2. The European Central Bank (ECB). Central banks around the world are also on the case, and importantly the ECB announced late Wednesday night that it was extending its massive QE program beyond government debt to corporate debt, trying to free up the freeze up in the corporate debt markets. This was the move we’d hoped for in Lagarde’s moves a week ago, but she got there and that brought some relief to investors. 
  3. Fiscal response. As the Senate debates the House’s bill extending unemployment insurance, Speaker Pelosi and Secretary Mnuchin already are at work on part 3. The good news is it seems they are working together well, but the bad news is it is taking time. In addition to the short-term fix of helping people unemployed by the downturn, which everyone agrees with, markets are looking for a big package/authorization for Treasury to oversee that can react quickly as hot spots emerge in the valley ahead.  Some developments are probably likely this weekend. In the meantime, markets are putting lawmakers on notice that the longer it takes to bridge the economy across the next three months, the worse is the potential long term damage.


As we noted last week, bottoming in even a short-term “cyclical” bear like we are probably in is a process, not a single day or point. Some indicators of that market bottom being reached that we are watching include:

  1. Fear gauge: peaking. The VIX index peaked near the old 2009 highs last earlier this week, and has since receded modestly but remains extremely elevated. We’d like this to establish clearly a downtrend to say definitively that the peak is in. But the good news is we’re at least close.
  2. Credit markets: rough week. Credit markets have really frozen up this week, which in the words of an old markets mentor of mine, “there are more sellers than buyers.” The buyers are lacking because of the dearth of liquidity and uncertainty around the economic outlook. The Fed actions this week are still being implemented and we expect will start to loosen up these markets soon. Signs of credit spreads stabilizing will be good news when it comes.
  3. Valuations: attractive. Near-term valuations are hard for investors to evaluate because visibility on earnings is so poor. On a longer term basis, if S&P 500 earnings could simply get back to our original 2020 forecast within three years (consistent with a modest U shaped recovery), the market is already looking pretty cheap at under 13 time earnings. More importantly, an increasing number of the companies that populate our active portfolios, with generally solid balance sheets and franchise businesses, are trading cheap now on our view. And many dividend yields are extraordinary, including ones of companies’ whose dividends are relatively secure in our view. So valuation is a support, but it’s not usually a good timing signal.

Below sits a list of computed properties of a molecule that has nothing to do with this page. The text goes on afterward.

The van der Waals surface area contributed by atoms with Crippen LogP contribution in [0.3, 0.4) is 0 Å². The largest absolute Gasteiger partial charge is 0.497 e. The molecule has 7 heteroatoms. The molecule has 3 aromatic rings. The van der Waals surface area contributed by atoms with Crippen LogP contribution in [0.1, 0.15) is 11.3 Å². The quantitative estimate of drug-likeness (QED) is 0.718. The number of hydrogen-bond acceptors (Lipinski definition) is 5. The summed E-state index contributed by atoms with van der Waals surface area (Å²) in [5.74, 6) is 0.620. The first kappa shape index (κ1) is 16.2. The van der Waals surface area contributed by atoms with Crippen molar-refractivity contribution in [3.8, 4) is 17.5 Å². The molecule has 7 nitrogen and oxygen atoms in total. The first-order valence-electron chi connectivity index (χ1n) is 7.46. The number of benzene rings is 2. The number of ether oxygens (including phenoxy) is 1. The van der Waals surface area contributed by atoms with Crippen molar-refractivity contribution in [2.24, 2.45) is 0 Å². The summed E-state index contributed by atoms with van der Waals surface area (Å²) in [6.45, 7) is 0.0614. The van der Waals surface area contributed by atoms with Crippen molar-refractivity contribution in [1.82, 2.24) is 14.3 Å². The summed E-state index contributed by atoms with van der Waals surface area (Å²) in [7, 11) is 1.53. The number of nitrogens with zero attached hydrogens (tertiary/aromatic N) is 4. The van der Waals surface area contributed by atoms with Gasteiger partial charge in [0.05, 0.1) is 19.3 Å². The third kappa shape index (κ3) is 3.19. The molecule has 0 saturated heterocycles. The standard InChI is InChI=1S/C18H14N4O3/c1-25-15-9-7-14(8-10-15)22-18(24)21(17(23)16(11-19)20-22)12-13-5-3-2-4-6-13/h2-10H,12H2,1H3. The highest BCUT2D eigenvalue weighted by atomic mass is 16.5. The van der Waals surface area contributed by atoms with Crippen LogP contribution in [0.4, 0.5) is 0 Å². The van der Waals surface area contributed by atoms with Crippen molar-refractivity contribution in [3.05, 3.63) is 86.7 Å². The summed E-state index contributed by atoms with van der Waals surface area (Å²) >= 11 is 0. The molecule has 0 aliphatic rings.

4. Technicals: Bottoming process continuing. Many technicians thought the market could hold to the old December 2018 lows when a coming recession was last being forecast, but given the flood of bad news on the virus and the worsening economic impact of business shutdowns in the face of it, that proved impossible. Friday’s late day sell-off was discouraging, but did bear the mark of more forced sales from index players (across the board selling on heavy volume.) Markets will watch next week if the break through 2,350 was definitive or if new lows will be plumbed. We expect the latter.

In light of the above, our PRISM® committee decided not to leg further into equities with our dry powder when we first hit the 2,350 target earlier in the week.  As we’ve noted, “bottoming is a process” and there’s too many uncertainties in the present environment in our view. So for now, we stand and wait for the bottoming process to play out. 


Views are as of the date above and are subject to change based on market conditions and other factors. These views should not be construed as a recommendation for any specific security or sector.

Diversification and asset allocation do not assure a profit nor protect against loss.

Gross Domestic Product (GDP) is a broad measure of the economy that measures the retail value of goods and services produced in a country.

PRISM® is a registered mark of FII Holdings, Inc., a subsidiary of Federated Investors, Inc.

S&P 500 Index: An unmanaged capitalization-weighted index of 500 stocks designated to measure performance of the broad domestic economy through changes in the aggregate market value of 500 stocks representing all major industries. Indexes are unmanaged and investments cannot be made in an index.

Stocks are subject to risks and fluctuate in value.

There are no guarantees that dividend-paying stocks will continue to pay dividends.

VIX: The ticker symbol for the Chicago Board Options Exchange (CBOE) Volatility Index, which shows the market’s expectation of 30-day volatility.

Federated Global Investment Management Corp.